Following fumigation, the spread of disease is linked to its initial distribution in a field and potentially on the reintroduction of inoculum from contaminated farm equipment.
Meanwhile, Ryan Hayes, USDA plant breeder continues work in Salinas to find lettuce germplasm with resistance to both Race I and Race II of the disease.
Among recent greenhouse selections he discovered ten examples having significantly lower disease incidence than the varieties Salinas 88 and La Brillante, and additional testing is underway.
In addition to mapping of distribution of the two races, Subbarao is testing Actigard, a plant defense elicitor compound that may have potential for control of the wilt in lettuce. He expects to disclose results of his greenhouse trials early in 2008.
Reporting on his work on another disease of concern on the Central Coast, lettuce drop caused by Sclerotinia species, Subbarao had an answer to concerns of potential resistance of S. minor to the fungicide Endura.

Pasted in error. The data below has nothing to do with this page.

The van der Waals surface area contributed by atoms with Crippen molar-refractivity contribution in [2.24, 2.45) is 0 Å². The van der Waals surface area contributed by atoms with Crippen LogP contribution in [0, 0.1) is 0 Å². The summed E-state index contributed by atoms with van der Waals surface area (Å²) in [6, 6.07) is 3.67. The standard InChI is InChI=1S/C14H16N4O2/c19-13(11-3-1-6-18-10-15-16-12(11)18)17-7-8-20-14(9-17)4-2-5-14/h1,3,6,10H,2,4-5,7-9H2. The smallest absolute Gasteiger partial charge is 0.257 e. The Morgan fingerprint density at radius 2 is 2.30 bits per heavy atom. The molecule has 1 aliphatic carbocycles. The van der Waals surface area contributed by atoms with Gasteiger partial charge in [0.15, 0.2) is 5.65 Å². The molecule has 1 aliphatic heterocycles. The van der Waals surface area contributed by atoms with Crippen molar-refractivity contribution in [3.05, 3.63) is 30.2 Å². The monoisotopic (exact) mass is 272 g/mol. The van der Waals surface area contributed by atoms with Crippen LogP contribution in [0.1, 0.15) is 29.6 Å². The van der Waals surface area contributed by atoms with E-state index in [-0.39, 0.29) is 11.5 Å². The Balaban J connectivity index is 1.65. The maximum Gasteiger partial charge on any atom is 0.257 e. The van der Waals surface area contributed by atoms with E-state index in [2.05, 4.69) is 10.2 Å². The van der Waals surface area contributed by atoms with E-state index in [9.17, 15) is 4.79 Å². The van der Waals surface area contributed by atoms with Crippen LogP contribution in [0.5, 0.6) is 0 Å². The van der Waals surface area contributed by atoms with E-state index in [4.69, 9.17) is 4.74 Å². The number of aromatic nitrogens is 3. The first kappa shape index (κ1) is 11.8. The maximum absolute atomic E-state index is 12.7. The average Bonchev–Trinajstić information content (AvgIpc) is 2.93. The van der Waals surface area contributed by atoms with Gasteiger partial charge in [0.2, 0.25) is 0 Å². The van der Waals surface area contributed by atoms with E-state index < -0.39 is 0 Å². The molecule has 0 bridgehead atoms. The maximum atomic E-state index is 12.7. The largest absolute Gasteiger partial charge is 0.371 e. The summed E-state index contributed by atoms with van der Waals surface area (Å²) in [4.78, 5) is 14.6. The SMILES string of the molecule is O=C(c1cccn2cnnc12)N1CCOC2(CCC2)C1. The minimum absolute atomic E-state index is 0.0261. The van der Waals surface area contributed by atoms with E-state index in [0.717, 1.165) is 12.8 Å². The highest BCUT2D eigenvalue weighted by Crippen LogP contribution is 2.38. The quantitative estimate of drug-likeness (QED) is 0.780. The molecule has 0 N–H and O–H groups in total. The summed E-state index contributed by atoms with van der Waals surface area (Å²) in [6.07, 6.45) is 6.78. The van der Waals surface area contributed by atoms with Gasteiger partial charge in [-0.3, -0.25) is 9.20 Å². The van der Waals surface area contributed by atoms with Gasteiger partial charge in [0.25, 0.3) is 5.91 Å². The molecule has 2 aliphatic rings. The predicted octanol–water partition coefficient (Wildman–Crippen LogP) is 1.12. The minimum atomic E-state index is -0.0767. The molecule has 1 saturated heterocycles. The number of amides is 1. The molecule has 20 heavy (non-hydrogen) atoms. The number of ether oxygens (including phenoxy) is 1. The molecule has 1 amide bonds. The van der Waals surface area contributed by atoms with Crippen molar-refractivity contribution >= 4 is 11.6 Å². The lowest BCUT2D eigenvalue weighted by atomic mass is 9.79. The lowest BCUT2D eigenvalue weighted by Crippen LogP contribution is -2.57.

“In all likelihood,” he said, “the recent control failures are a result of rapid degradation of Endura in soils of fields where the fungicide has been applied repeatedly.
The best course of action is to discontinue using Endura in fields where control failures have been observed.”
His team efforts with Hayes’ breeding work are centered on improved resistance in romaine and iceberg using plants having “slow-dying” resistance to S. minor and S. sclerotiorum. Although the trait has been known for years, this the first use of it in a breeding program.
Not completely resistant, plants with the slow-drying trait succumb to the disease in 10 to 15 days, but susceptible plants may survive infection by as little as two days.
Expanding his ongoing observations of Contans, a fungal biological material, Subbarao said he wants to investigate the use of Endura during the growing season, followed by treatment of the crop residue with Contans before incorporation into the soil.
In a project to learn more about the use of syrphid flies as a biological control of lettuce aphids, Erik Nelson, a postdoctoral researcher at the University of California, Berkeley, is working with various plants as habitats for syrphids.